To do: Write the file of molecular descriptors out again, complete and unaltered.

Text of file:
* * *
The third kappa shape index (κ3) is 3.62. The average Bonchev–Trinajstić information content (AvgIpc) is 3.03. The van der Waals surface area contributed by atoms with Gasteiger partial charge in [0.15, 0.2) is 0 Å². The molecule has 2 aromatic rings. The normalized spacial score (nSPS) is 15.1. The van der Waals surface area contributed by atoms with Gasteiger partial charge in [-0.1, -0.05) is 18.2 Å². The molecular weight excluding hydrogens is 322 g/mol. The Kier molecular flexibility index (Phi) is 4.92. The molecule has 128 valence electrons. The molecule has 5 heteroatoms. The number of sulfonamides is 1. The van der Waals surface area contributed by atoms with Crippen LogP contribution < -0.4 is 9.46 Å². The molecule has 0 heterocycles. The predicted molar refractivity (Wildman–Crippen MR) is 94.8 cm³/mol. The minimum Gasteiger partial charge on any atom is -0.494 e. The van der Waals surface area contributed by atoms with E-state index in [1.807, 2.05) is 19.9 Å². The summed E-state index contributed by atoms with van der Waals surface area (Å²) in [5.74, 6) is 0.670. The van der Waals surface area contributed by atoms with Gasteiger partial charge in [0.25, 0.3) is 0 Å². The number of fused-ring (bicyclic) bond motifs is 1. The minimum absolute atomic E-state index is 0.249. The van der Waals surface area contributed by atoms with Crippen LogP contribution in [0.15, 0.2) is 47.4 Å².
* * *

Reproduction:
The third kappa shape index (κ3) is 3.62. The average Bonchev–Trinajstić information content (AvgIpc) is 3.03. The van der Waals surface area contributed by atoms with Gasteiger partial charge in [0.15, 0.2) is 0 Å². The molecule has 2 aromatic rings. The normalized spacial score (nSPS) is 15.1. The van der Waals surface area contributed by atoms with Gasteiger partial charge in [-0.1, -0.05) is 18.2 Å². The molecular weight excluding hydrogens is 322 g/mol. The Kier molecular flexibility index (Phi) is 4.92. The molecule has 128 valence electrons. The molecule has 5 heteroatoms. The number of sulfonamides is 1. The van der Waals surface area contributed by atoms with Crippen LogP contribution < -0.4 is 9.46 Å². The molecule has 0 heterocycles. The predicted molar refractivity (Wildman–Crippen MR) is 94.8 cm³/mol. The minimum Gasteiger partial charge on any atom is -0.494 e. The van der Waals surface area contributed by atoms with E-state index in [1.807, 2.05) is 19.9 Å². The summed E-state index contributed by atoms with van der Waals surface area (Å²) in [5.74, 6) is 0.670. The van der Waals surface area contributed by atoms with Gasteiger partial charge in [0.25, 0.3) is 0 Å². The number of fused-ring (bicyclic) bond motifs is 1. The minimum absolute atomic E-state index is 0.249. The van der Waals surface area contributed by atoms with Crippen LogP contribution in [0.15, 0.2) is 47.4 Å².